The Legend of "China Poblana"

According to historians, in 1609 Princess Mirnha was born in India. One day while taking a stroll on the beach, she was made prisoner and taken to Manila in the Philippine Islands. The Marquis of Galves, Viceroy of Mexico, requested from the Governor of Manila “the purchase of good looking and graceful slaves for his palace”. The princess was then quietly shipped to New Spain in 1620. She first arrived at the port of Acapulco on a ship from China, wearing an exotic dress with rich embroidery and sequins. It was the first time a woman with oriental traits was seen on this land and people began to call her “Chinese”, disregarding her Hindu origin.

She was bought by the Sosa family of Puebla, who baptized and educated her the Christian way with the name of Catarina de San Juan. They soon married her off to a Chinese slave, Domingo Suarez, who she despised and with whom she refused to lead a marital life.

Catarina became very popular for her beauty and peculiar Hindu dressing style, so other women started to imitate her, mixing her look with the local style, creating the typical outfit now known as China Poblana.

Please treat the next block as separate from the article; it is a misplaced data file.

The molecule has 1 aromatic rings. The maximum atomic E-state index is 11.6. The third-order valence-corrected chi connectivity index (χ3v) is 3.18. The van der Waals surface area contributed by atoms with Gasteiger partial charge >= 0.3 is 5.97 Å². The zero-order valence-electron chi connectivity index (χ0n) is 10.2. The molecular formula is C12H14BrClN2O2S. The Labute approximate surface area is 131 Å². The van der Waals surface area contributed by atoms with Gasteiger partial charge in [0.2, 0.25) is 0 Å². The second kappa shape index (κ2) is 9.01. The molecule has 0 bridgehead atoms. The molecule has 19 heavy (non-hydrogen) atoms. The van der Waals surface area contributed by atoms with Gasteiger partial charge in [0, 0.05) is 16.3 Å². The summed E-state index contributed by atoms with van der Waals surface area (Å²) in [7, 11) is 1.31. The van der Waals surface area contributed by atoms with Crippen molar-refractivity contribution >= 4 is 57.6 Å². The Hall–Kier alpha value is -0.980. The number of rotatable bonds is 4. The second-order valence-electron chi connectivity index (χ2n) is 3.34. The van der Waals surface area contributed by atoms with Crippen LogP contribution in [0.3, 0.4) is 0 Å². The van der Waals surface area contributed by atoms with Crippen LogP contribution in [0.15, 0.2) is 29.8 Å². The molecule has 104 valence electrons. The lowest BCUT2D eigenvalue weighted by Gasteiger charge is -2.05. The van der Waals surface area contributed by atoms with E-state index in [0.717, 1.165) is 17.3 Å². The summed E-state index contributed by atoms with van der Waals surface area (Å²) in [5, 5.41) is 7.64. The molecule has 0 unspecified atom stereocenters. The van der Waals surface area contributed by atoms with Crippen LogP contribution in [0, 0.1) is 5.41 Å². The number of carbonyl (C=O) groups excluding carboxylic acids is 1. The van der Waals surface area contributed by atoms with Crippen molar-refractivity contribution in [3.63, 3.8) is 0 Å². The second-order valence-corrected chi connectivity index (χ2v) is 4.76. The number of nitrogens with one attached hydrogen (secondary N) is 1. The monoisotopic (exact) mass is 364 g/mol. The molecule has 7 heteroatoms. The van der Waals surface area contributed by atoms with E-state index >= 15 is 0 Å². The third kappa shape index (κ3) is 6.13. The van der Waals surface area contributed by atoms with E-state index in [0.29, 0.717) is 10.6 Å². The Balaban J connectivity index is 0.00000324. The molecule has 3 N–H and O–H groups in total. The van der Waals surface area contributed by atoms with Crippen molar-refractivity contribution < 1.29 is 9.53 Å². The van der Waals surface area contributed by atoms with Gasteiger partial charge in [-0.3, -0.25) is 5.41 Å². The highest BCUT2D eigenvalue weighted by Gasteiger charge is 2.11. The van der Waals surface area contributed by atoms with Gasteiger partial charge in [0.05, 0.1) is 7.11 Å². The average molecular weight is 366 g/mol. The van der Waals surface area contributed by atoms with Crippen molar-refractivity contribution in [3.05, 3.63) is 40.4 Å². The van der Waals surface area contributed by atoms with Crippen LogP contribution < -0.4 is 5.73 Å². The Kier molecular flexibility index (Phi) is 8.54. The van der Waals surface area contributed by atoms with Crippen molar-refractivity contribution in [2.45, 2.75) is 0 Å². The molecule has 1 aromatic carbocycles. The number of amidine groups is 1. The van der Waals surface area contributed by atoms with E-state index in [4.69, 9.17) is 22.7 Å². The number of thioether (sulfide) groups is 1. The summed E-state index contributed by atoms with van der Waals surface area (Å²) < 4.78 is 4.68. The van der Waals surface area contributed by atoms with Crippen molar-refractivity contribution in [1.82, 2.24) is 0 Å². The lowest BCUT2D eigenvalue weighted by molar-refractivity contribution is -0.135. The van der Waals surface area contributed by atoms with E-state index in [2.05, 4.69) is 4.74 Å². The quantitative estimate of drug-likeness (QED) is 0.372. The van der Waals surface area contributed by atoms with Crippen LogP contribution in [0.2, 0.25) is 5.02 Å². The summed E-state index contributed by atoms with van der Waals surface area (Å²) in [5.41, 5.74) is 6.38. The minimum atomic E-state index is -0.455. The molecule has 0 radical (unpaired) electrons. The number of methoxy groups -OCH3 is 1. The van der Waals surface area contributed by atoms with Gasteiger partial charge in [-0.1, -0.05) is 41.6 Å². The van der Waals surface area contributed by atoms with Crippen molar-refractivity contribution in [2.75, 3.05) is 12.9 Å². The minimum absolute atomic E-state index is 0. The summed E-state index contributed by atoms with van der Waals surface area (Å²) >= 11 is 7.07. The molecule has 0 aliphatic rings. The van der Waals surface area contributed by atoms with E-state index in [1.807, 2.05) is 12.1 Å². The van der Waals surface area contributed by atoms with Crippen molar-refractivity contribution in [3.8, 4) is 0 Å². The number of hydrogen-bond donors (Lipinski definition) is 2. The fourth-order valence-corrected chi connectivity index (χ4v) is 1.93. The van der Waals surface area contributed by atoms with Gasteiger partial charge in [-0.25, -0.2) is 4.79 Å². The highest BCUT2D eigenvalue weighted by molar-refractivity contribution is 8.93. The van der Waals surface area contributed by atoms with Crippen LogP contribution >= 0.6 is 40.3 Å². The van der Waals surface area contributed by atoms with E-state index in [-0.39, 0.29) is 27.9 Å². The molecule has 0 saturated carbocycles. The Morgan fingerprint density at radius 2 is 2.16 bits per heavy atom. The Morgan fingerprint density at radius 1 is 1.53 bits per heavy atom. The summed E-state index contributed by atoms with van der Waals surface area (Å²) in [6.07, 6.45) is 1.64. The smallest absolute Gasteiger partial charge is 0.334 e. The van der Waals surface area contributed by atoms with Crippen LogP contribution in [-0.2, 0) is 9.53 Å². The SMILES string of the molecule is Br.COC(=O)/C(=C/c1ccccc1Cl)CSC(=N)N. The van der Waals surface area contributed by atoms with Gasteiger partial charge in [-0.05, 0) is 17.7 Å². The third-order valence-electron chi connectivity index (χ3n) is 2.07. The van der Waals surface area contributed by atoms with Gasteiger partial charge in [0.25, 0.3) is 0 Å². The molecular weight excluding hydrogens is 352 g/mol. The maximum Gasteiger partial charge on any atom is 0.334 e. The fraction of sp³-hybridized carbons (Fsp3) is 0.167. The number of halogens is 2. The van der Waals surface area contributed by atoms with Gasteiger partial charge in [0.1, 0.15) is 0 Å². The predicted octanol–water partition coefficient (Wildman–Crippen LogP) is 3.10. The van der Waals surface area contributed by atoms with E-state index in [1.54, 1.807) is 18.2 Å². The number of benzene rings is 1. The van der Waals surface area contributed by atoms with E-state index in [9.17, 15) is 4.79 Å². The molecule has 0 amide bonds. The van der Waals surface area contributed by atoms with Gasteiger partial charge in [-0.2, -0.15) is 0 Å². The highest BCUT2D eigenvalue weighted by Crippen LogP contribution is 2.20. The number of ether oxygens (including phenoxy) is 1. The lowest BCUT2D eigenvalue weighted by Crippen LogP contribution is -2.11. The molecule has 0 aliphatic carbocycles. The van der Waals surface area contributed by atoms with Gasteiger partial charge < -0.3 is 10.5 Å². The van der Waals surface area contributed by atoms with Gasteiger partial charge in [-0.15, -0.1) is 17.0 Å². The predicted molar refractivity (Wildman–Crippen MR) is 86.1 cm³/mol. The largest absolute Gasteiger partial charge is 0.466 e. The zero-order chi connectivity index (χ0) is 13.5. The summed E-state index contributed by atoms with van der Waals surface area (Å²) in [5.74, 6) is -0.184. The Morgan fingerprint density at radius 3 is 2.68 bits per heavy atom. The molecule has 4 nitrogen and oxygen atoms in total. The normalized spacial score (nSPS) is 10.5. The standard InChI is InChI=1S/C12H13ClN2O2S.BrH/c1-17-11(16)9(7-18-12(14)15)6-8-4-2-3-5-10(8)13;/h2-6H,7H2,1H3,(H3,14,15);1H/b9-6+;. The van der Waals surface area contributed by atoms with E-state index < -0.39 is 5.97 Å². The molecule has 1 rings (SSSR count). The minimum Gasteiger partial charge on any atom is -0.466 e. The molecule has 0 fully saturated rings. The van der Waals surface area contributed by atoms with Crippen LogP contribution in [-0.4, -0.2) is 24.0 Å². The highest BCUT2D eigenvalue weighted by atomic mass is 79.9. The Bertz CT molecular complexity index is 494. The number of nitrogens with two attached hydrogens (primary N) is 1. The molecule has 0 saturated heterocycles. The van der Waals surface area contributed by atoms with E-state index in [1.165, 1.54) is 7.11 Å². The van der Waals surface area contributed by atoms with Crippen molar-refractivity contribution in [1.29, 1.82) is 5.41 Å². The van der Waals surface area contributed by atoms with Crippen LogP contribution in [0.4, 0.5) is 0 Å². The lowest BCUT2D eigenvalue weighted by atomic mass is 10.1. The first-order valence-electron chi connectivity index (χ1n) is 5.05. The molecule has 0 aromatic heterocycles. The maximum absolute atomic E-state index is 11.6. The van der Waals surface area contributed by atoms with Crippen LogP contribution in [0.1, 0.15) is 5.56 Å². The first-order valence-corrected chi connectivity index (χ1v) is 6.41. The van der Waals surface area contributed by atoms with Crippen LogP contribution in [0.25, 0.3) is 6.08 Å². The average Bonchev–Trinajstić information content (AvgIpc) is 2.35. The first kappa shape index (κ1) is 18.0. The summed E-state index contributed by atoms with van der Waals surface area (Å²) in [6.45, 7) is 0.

In 1624 Mirra regained her freedom, but this also left her out on the street. Priest Pedro Suarez rescued her, forcing her to live a humble ecclesiastic lifestyle until her death in 1688, at 82 years of age. At the Santa Catalina Convent she began to be worshipped as a sort of saint. In order to stop this adoration, the Holy Inquisition prohibited the reproduction of her portrait. The only memory of her left is in Puebla at the Church of the Company, in the form of a headstone over the mortal remains of Catarina de San Juan.

The traditional dress of China Poblana essentially consists of highly decorated shawl, blouse and slippers. The typical short-sleeve blouse is embroidered with bright sequins, the slippers are covered in green or red silk and the skirt has two sections: the upper in green silk and the lower with sequin embroidered flowers, birds and butterflies. Hair is typically brushed into two braids with a part in the middle and decorated with ribbons.

Many say the China Poblana legend is no more than that, but tradition has preserved this style and Mexican women have continuously worn it throughout the centuries.

Artículo Producido por el Equipo Editorial Explorando México.
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